SMH Metro plan threatens to derail city

Metro plan threatens to derail city


Linton Besser Transport Reporter
January 21, 2009

THE chief executive of RailCorp, Rob Mason, has issued a thinly veiled warning to the NSW Government that it risks permanently crippling CityRail if it uses the route proposed for the $4.8 billion CBD metro.

In a letter sent last week to Sam Haddad, the director-general of the Department of Planning, Mr Mason said the corridor earmarked for a subway, running past Town Hall, Martin Place and Wynyard, must be protected for a CityRail network expansion.

The Herald has been told the letter urged the Government to preserve the corridor for a double-decker extension from Redfern to St Leonards until such time as that line is built, or until the Government grants a contract for the construction of anything else.

The letter reflects concerns by most senior bureaucrats at RailCorp that if the CBD corridor is taken up by a metro, it will condemn the CityRail network to decades of unreliable services.

The letter was prompted by a review of legislation that gives RailCorp the power to protect future rail corridors under the city centre. "The corridor protection in this policy is to be reviewed by the Minister for Planning and the letter to Mr Haddad has been drafted to assist in this review," a RailCorp spokesman, Paul Rea, said.

A secret 191-page Transport Ministry report into the future needs of the rail network warned six years ago that the second CityRail line through the CBD was mandatory.

"Planning for this [cross-city rail link] project is regarded as being of the highest priority," the 2002 Long-Term Strategic Plan for Rail said. "Without a new route through the CBD and serious relief for congested stations within the CBD, the metropolitan rail system will face progressive operational collapse.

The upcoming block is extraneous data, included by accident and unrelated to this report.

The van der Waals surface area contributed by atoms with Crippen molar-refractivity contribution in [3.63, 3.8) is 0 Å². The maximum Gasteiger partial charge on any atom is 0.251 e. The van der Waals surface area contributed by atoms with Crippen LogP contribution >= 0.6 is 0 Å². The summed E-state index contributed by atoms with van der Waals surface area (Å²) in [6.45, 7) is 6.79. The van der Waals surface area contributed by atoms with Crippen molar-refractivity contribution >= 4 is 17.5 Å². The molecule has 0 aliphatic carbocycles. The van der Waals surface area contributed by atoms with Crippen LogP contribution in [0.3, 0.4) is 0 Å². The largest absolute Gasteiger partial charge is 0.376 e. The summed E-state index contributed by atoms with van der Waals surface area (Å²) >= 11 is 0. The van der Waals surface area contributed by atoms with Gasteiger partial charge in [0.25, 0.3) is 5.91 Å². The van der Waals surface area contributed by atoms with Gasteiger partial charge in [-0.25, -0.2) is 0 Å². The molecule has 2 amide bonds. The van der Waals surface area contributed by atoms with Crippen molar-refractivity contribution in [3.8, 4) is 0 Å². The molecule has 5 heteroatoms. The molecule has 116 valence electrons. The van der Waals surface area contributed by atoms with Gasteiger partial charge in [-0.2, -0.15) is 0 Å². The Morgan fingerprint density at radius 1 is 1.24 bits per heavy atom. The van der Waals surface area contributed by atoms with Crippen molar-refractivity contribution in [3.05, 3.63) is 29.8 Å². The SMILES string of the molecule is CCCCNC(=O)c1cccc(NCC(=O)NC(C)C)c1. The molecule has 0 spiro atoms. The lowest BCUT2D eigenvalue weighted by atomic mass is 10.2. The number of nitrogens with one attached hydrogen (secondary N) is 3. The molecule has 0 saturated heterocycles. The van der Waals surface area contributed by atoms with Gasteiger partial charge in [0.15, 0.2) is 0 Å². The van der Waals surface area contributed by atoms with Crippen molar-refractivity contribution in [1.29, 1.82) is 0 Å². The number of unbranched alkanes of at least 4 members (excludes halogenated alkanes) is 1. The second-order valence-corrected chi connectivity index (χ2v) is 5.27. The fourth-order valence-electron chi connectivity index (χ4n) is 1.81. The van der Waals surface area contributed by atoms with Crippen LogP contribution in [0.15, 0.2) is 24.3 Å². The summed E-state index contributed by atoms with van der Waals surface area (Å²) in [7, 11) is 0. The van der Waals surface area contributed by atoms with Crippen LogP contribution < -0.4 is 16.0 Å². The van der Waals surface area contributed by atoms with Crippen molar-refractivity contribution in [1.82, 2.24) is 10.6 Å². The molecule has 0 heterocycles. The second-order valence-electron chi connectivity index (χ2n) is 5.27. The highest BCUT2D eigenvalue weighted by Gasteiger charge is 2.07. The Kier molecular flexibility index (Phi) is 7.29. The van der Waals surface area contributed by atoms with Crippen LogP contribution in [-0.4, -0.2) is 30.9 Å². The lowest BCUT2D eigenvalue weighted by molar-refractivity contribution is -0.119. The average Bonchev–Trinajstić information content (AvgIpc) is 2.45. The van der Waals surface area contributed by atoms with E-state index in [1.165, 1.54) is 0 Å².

"The solutions if this occurs will all have very long lead times, of up to 10 years or more."

The Government deemed the report so top-secret that in late 2007 it refused its release to the Herald under freedom-of-information laws. It was prepared by the former director-general of the ministry, Michael Deegan, who is now the Commonwealth infrastructure co-ordinator and is overseeing the team considering the CBD metro proposal for federal funds.

The report's predictions are already coming true. Late last year, the pricing regulator warned that the network would reach choking point within four years, despite the billions being spent on new trains and the Epping-to-Chatswood line.

If recent growth continues, Boston Consulting Group research shows on-time running will collapse in just over a year to below 70 per cent, 22 points under the official target, because heavily overcrowded trains are held up by alighting passengers.

The cross-city rail link, costed at $5.5 billion in early 2007, would have provided the equivalent of a 50 per cent increase in network rail capacity.

Jim Maher, a spokesman from the Department of Planning, said the Planning Minister, Kristina Keneally, was about to review the protected metropolitan rail expansion corridors "to determine whether any of the land included in the corridor should be excluded from the operation of the policy on the basis that the land is no longer required for railway purposes".

The line was pledged by the former premier Bob Carr in 2005. But his promised metropolitan rail expansion program was shelved by his successor, Morris Iemma, in March.

The issue has come to a head because senior officials are pushing for construction to begin next year on the metro line and the Government wants to complete the project by 2015.


THE head of the Roads and Traffic Authority, Les Wielinga, has been appointed chief executive of the new Sydney Metro Authority, in charge of delivering $13 billion of subways in Sydney.

At the RTA, Mr Wielinga oversaw delivery of the M7 and the Lane Cove Tunnel.

He was sounded out several weeks ago but waited for the blessing of the Roads Minister, Michael Daley.

Mr Wielinga is renowned for being wheeled out by the Government to apologise for letdowns in traffic management. He said sorry when the Spit Bridge failed to close in June last year and when the city went into gridlock in February 2007 during the visit of two giant cruise ships.
Oh What a Gasser! Rex Mossop.

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